A few months after Cooper was born, I had plans to go out with a few girlfriends. I couldn’t escape a nagging feeling that something was very wrong. But you simply can’t cancel on friends because you ‘have a feeling’, right? I chose to be the designated driver instead, and spent the night on hyper-alert…certain that something was amiss. I apologized constantly for my edginess. I dropped off my last girlfriend…sitting in her driveway for upwards of 5 minutes, contemplating my route home. Calming my nerves, I started the car and began to drive.
I noticed everything. The speed limit. The street signs. The movie theater times.
I even saw her coming. I just couldn’t get out of her way.
I was awake as I spun through the intersection. As I rolled down the embankment. As I hung from my seat belt waiting for the Fire Department to get me out of the car.
I walked away. Apologizing for being out late. For nearly leaving my children motherless. For ignoring ‘that feeling’.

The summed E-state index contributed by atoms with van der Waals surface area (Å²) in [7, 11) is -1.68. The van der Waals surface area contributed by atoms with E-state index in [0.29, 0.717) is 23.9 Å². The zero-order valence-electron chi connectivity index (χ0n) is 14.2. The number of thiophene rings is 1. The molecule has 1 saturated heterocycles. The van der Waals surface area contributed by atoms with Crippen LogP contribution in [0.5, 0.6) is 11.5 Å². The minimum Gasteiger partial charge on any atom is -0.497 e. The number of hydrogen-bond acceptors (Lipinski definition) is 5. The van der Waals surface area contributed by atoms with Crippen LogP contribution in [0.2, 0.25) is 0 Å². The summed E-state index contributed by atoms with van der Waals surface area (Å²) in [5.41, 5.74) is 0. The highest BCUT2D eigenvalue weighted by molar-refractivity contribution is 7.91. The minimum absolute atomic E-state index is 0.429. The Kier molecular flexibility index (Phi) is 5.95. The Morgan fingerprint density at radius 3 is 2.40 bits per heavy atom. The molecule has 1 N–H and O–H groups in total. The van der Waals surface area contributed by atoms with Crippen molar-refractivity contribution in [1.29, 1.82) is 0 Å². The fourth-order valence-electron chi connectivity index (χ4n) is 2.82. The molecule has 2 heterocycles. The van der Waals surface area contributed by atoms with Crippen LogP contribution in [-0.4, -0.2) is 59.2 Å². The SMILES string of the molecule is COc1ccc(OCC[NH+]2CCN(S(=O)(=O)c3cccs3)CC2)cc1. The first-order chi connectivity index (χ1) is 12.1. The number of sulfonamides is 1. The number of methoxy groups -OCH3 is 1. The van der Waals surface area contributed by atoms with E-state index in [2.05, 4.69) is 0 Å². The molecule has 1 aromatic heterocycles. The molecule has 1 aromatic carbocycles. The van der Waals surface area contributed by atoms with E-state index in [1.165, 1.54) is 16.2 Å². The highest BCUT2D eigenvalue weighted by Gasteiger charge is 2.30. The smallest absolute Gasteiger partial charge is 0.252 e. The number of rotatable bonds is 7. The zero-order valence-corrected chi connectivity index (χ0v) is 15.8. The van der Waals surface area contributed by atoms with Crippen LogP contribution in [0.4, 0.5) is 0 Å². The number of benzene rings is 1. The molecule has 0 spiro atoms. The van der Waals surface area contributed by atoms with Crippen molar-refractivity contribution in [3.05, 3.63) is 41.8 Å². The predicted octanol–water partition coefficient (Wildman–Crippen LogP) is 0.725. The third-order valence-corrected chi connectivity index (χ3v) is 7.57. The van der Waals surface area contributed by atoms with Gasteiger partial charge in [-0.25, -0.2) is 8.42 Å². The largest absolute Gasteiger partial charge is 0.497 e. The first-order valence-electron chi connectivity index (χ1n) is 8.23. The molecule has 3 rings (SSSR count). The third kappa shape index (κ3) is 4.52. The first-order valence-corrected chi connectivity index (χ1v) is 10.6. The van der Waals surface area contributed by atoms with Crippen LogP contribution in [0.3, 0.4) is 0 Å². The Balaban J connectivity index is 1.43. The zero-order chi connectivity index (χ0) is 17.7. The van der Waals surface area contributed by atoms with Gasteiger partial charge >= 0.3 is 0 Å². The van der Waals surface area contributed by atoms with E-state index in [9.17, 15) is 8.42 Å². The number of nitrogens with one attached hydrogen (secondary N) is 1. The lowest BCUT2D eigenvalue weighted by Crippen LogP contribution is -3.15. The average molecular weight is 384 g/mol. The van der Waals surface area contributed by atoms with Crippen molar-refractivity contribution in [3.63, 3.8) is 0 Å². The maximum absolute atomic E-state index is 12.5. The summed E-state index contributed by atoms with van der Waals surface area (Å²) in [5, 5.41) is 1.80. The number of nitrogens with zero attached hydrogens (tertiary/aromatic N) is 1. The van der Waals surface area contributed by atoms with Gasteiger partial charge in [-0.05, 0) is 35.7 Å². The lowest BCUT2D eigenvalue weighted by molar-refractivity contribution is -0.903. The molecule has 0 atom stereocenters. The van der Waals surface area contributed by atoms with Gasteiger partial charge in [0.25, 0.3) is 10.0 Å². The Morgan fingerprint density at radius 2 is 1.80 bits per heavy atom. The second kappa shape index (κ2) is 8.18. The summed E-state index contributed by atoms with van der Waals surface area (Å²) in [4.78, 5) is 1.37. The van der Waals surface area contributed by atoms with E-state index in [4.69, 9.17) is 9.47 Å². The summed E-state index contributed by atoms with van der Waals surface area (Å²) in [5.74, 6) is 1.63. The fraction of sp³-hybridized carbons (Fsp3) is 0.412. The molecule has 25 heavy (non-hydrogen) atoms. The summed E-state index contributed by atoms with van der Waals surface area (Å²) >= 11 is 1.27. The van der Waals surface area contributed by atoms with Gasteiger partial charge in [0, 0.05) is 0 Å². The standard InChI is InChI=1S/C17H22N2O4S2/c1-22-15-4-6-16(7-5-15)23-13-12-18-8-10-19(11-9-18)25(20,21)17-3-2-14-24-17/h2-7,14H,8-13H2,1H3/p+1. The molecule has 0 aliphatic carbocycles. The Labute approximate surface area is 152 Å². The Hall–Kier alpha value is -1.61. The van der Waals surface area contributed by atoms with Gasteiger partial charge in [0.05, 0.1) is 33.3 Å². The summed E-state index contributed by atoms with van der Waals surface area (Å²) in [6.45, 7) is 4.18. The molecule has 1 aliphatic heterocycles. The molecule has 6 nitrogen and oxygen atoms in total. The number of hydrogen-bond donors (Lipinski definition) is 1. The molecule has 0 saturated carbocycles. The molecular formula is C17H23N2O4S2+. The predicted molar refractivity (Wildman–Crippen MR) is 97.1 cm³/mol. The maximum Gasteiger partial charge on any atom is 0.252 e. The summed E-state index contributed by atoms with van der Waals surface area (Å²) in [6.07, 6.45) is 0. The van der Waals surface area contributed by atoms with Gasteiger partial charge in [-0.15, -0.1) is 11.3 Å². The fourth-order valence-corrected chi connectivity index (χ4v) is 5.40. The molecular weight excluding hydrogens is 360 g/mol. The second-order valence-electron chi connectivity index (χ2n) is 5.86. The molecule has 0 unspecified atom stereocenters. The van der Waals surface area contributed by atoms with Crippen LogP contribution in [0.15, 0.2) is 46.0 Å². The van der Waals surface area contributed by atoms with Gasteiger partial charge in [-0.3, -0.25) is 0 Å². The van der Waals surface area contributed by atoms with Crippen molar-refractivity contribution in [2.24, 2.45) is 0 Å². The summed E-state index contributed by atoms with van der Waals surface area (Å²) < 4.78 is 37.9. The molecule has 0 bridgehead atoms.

But I resolved I would never again do work that didn’t make me better and stronger and didn’t give me the opportunity to teach my children to be better and stronger.
This was the beginning of the journey to where I am now.
It was while I was on book tour last Fall for Mom, Incorporated, talking to rooms full of women that I had two epiphanies:
Women, like me, say I’m sorry ALL. THE. TIME.
I’m so sorry I missed your call….
I’m sorry I can’t join you for lunch…
I’m sorry, I didn’t have time…
I’m sorry…. I wish I could have been there…
I’m sorry I’m just now getting back to you….
I’m sorry I can only talk for a few minutes…
I’m sorry, we’ve decided that is a family night…
I’m sorry I’m late….
Oh….I’m sorry, were you reaching for that?
I’m so sorry I was in the wrong place at the wrong time….
Start counting. Today. I’d venture you will catch yourself saying I’m sorry 10, 15, 20+ times every day. For little things. For silly things. For things that don’t require an apology.
And every time you do it, you rip a small piece of your personal power away.